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Chek Jawa an ideal outdoor classroom
Vilma d'Rozario Chairman, Education Group Nature Society
The Straits Times Forum Page, 28 Dec 01

On-line version on Straits Times Interactive

I refer to the news issued on Dec 20 by the Ministry of National Development on the deferment of land reclamation works at Tanjung Chek Jawa on Pulau Ubin.

On behalf of the Education Group of the Nature Society and friends, I applaud the Government's decision to save this unique and richly biodiverse marine and terrestrial habitat.

We thank our policy makers for caring enough about our natural environment to have considered the numerous public appeals to preserve Tanjung Chek Jawa seriously. We appreciate their listening to us and taking concrete steps to protect the treasure we have at Tanjung Chek Jawa.

We are excited because we can picture Tanjung Chek Jawa as an ideal outdoor classroom. Its sandflats and beach forest are accessible and thus suitable for teaching and learning. Perhaps a boardwalk could provide access to tide pools without damaging marine flora and fauna?

The various habitats at Tanjung Chek Jawa such as the sandflats, mudflats, tidal pools, mangrove forest, beach forest and rocky shore offer great potential for hands-on learning about our native flora and fauna.

This natural outdoor classroom may be used to value-add to our school curriculum, providing our students' with real-life examples of marine and beach habitats, and increasing their knowledge of nature.

Opportunities abound for multi-disciplinary, collaborative project work, learning, observing, experimenting, analysing, synthesising, applying and hypothesising.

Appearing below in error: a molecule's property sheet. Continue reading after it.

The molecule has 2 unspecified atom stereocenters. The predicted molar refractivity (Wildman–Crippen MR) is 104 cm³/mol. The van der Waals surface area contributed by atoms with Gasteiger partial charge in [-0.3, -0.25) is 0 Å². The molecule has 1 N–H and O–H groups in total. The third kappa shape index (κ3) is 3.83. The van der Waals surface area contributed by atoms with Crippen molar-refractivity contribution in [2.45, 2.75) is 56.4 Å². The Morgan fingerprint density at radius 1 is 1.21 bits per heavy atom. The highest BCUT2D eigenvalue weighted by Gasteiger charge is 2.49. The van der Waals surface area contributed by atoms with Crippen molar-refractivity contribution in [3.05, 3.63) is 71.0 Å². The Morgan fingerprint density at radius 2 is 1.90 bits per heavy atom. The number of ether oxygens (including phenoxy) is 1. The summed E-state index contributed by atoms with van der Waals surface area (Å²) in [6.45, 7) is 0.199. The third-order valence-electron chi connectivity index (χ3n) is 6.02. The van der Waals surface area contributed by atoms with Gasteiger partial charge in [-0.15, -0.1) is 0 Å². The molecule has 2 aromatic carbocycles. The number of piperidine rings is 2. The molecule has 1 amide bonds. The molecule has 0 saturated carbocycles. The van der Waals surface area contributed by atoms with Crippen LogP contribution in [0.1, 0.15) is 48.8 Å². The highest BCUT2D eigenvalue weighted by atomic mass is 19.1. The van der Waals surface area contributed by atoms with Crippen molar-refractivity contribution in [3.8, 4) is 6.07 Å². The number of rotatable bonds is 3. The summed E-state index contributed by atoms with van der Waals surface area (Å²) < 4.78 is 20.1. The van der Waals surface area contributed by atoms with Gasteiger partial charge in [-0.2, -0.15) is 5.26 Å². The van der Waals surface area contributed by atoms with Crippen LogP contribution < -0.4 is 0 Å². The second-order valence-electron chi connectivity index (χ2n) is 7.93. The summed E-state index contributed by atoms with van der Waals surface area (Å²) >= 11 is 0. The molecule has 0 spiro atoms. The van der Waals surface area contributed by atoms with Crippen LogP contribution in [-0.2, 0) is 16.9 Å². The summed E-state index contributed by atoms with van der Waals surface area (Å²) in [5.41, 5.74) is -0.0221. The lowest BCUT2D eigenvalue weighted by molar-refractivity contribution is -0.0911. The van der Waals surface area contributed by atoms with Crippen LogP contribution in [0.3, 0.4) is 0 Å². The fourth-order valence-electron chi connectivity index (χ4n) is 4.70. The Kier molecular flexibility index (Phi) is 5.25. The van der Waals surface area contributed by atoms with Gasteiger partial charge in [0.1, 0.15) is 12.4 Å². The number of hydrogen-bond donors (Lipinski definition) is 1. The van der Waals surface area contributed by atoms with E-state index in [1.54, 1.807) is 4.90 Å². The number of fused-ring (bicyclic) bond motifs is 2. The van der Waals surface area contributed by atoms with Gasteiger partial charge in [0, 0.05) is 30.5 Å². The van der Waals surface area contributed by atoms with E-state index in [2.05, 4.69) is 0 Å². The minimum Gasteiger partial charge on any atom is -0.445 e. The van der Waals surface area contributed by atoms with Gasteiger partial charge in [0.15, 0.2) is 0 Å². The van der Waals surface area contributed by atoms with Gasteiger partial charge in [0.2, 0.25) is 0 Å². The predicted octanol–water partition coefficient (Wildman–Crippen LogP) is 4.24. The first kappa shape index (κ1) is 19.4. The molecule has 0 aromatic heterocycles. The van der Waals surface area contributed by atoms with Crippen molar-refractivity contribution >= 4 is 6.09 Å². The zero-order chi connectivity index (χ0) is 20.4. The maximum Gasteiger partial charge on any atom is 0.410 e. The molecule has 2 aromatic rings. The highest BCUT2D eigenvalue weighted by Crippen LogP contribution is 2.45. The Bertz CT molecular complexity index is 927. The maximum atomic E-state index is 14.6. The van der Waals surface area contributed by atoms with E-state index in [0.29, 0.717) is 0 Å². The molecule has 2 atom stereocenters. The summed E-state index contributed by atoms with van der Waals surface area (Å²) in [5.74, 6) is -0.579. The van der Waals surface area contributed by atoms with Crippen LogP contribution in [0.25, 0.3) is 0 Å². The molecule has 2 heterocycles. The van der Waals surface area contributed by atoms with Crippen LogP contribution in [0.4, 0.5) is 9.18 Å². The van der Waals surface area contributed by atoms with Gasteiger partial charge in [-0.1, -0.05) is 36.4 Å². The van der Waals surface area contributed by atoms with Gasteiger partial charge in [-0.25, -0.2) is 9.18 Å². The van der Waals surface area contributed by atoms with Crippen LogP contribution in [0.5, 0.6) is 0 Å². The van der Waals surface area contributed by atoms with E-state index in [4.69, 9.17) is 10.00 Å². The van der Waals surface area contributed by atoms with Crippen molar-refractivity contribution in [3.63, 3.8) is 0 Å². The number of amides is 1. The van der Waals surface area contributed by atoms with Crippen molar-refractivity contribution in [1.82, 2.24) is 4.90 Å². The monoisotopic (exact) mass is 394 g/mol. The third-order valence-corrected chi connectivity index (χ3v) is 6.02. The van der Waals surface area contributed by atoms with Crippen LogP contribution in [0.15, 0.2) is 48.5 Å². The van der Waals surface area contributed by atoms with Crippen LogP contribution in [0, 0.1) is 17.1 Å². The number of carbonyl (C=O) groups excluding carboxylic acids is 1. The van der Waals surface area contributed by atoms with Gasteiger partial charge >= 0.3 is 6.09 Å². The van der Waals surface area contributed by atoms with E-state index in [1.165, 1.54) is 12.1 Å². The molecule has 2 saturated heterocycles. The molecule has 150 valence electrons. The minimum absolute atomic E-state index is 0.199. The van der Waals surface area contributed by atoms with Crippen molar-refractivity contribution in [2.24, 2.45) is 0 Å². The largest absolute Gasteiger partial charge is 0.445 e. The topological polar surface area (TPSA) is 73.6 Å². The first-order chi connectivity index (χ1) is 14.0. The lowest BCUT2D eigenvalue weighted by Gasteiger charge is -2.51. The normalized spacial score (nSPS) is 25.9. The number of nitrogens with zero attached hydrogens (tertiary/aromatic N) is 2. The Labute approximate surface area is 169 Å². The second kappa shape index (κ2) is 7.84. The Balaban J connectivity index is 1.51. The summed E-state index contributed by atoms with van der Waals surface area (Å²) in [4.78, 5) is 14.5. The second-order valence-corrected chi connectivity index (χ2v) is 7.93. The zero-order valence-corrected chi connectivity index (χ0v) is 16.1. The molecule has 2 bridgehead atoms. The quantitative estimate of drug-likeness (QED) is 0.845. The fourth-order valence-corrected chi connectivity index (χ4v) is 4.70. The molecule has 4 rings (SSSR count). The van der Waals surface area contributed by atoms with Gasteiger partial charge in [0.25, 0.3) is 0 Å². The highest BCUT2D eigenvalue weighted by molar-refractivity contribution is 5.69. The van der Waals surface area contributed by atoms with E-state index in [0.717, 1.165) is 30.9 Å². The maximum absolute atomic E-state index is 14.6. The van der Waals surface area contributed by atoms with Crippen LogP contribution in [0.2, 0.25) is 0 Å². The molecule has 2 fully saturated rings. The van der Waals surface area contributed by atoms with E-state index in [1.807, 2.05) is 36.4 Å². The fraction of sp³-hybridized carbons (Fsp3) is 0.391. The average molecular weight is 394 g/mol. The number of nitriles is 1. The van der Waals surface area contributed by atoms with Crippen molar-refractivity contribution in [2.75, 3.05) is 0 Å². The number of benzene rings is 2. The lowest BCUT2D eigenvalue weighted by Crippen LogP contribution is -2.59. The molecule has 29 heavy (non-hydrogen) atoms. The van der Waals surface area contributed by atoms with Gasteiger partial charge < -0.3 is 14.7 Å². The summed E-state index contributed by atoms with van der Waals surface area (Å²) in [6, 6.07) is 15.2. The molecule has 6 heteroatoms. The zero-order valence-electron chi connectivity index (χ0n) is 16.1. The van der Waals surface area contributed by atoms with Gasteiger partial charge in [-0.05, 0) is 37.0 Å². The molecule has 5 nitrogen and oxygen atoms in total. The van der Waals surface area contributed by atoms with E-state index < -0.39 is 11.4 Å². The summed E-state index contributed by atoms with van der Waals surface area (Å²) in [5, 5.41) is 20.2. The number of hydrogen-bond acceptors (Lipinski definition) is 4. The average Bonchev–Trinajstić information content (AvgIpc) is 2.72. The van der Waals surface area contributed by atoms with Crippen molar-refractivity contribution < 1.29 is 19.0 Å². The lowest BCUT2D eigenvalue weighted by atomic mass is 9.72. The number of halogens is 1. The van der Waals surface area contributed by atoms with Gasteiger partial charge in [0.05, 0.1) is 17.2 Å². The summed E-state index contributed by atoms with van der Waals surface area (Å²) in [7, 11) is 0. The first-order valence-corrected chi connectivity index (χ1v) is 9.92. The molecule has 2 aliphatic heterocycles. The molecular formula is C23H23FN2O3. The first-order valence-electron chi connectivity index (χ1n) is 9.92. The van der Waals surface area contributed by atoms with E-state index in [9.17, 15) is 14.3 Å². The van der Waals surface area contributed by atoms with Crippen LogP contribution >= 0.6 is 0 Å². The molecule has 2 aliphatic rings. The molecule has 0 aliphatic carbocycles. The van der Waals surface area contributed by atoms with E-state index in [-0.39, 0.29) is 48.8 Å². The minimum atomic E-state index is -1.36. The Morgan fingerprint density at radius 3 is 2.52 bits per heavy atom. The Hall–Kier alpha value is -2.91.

We see Tanjung Chek Jawa as a place where our youths can learn first-hand about the complexity and fragility of our natural environment and how best to preserve our natural heritage. Older students can teach younger ones about the wonders of Chek Jawa and how to become active agents of conservation.

Most of all, we see Tanjung Chek Jawa as a tool to help our youths discover the wonders of nature.

Besides its educational value, Tanjung Chek Jawa has preservation value, being one of the last few marine habitats in Singapore.

The sandflats provide a sense of space at low tide, something highly prized by Singaporeans looking for a place to unwind. There is a simple joy in walking in the sand, enjoying the sea breeze, and marvelling at the unique sea creatures that thrive there.

With the suspension of reclamation works at Tanjung Chek Jawa, we can now picture this gem of a place helping our children develop a sense of pride and appreciation of our land.

The Nature Society would be happy to work with the Ministry of National Development, the Urban Redevelopment Authority and the National Parks Board to discuss further how best to protect marine life at Tanjung Chek Jawa while bringing its wonders to nature lovers.
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